“Our thing over the years has to be fine-tune and use our simulation and unload (well),” Childers said. “It (takes) but one little number to get you off when you’re talking about a million numbers going through that simulation.”

Course corrections of this nature take time and the immediacy of the Atlanta race, on a track where Harvick scored wins in two of the last three Cup Series events held there, might not tell us much. The driver’s reputation at the 1.54-mile facility exceeds that of SHR; if he’s slow, it’s most likely the team’s doing.

Still, there’s a lot Childers can do for his driver outside of supplying a fast car.

Harvick’s efforts to sift through traffic on his own were neutralized in spots last season by Childers, who capitalized on an early-season win (and playoff guarantee) to eschew stage points, regularly pitting in advance of competition breaks. Such maneuvering inherited track position on ensuing restarts, avoiding the scenarios in which the driver’s been vulnerable since the switch to the current horsepower packages.

Harvick thrived with clean air and a balanced car against little traffic; to wit, he won races in Indianapolis and Darlington last year, races dictated heavily by pit strategy, without actually passing for the go-ahead leads on the track.

Whether it be the change to a rules package that stymied his preferred method for teeing up pass opportunities or his decline from a statistical peak, Harvick isn’t the surplus passer he was in his first five years paired with Childers:

With Harvick no longer scoring significantly higher than his expected adjusted efficiency — the percentage of probable pass encounters resulting in a driver’s favor, heavily influenced by speed — a mechanical struggle like the one he’s experiencing further puts the onus on Childers to supplement track position.

Under green-flag conditions last year, Childers retained Harvick’s spot on 64% of pit cycles, on par with the series average, and on 50% of cycles in which they relinquished top-five spots, 10 percentage points higher than the series average:

In terms of how the No. 4 car acquired track position in 2020, Childers’ influence on green-flag pit cycles and Harvick’s ability to defend his position at the beginning of runs were the most valuable traits (outside of their initial track position, decided largely by random draw or formula).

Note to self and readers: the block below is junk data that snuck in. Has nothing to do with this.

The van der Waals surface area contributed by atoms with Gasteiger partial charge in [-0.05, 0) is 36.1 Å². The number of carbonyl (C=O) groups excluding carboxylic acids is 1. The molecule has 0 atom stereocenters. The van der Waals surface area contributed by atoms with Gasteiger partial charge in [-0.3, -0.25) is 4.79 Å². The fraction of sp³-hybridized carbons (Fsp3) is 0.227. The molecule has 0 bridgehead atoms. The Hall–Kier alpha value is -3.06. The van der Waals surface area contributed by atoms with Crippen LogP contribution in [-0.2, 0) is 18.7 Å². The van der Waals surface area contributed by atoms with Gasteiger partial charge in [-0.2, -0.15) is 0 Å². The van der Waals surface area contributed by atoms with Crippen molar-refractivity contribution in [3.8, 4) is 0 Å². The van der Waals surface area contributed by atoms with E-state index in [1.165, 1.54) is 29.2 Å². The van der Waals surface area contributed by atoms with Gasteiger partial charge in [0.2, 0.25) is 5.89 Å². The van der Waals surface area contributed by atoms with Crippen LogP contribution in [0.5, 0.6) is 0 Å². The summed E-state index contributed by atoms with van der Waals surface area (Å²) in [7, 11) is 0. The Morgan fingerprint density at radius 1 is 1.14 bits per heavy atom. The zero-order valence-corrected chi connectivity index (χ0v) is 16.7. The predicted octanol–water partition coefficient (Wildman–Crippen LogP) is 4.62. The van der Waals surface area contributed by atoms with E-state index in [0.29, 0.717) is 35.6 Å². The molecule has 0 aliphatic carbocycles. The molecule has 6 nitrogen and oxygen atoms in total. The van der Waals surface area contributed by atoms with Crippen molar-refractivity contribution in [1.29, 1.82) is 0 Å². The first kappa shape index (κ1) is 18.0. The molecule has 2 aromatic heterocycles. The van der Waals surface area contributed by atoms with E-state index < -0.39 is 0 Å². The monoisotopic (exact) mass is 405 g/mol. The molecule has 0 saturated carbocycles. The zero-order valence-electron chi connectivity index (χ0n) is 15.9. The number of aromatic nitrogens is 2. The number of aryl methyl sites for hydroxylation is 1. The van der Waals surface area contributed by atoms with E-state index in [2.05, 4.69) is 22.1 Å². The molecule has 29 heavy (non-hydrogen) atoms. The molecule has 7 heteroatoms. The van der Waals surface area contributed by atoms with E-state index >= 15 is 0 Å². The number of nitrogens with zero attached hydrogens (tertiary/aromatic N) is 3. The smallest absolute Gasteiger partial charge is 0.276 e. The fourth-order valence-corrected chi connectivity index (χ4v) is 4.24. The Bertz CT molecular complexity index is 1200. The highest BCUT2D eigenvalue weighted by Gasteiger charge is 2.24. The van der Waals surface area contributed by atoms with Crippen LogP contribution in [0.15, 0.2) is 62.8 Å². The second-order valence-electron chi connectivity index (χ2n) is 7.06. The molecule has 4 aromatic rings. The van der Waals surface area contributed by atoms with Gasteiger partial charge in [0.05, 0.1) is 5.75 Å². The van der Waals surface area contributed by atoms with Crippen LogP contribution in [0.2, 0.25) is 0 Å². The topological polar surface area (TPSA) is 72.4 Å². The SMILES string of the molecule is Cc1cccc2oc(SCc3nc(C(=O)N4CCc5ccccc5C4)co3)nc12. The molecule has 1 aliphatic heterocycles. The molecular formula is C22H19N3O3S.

Even with the desperation heave in Las Vegas considered, Childers fared well on his green-flag pit strategy output through the first five races. He retained Harvick’s position on 89% of pit cycles — and 100% of the time when pitting from the top five — for a 14-position net gain. This included a +4 net in the Homestead race, in which Harvick finished fifth despite the car’s relative weakness.

Similar production will come in handy this weekend, the first 500-mile contest this season on a non-drafting track. Harvick is slated to start seventh.

For the majority of his eight years partnered with Harvick, Childers benefited from a ruthless, precision passer with a fast car, able to bend the competition to his will. Now, Childers’ strategic designs must do the heavy lifting, picking off track position without the benefit of his signature brand of speed.

BJ McLeod, Live Fast team move to Chevrolet


Driver/owner BJ McLeod and Live Fast Motorsports will race in Chevrolets beginning with the 2023 NASCAR Cup Series season.

Based in Mooresville, North Carolina, Live Fast has been a Ford team.

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Live Fast is owned by McLeod, Matt Tifft and Joe Falk. Jessica McLeod, BJ’s wife, is the team’s chief operating officer.

“Our team is excited to make this transition to Chevrolet,” BJ McLeod said in a statement released by the team. “Chevrolet Camaros have proven great success on the track, and Live Fast Motorsports is looking forward to becoming a part of this advance.”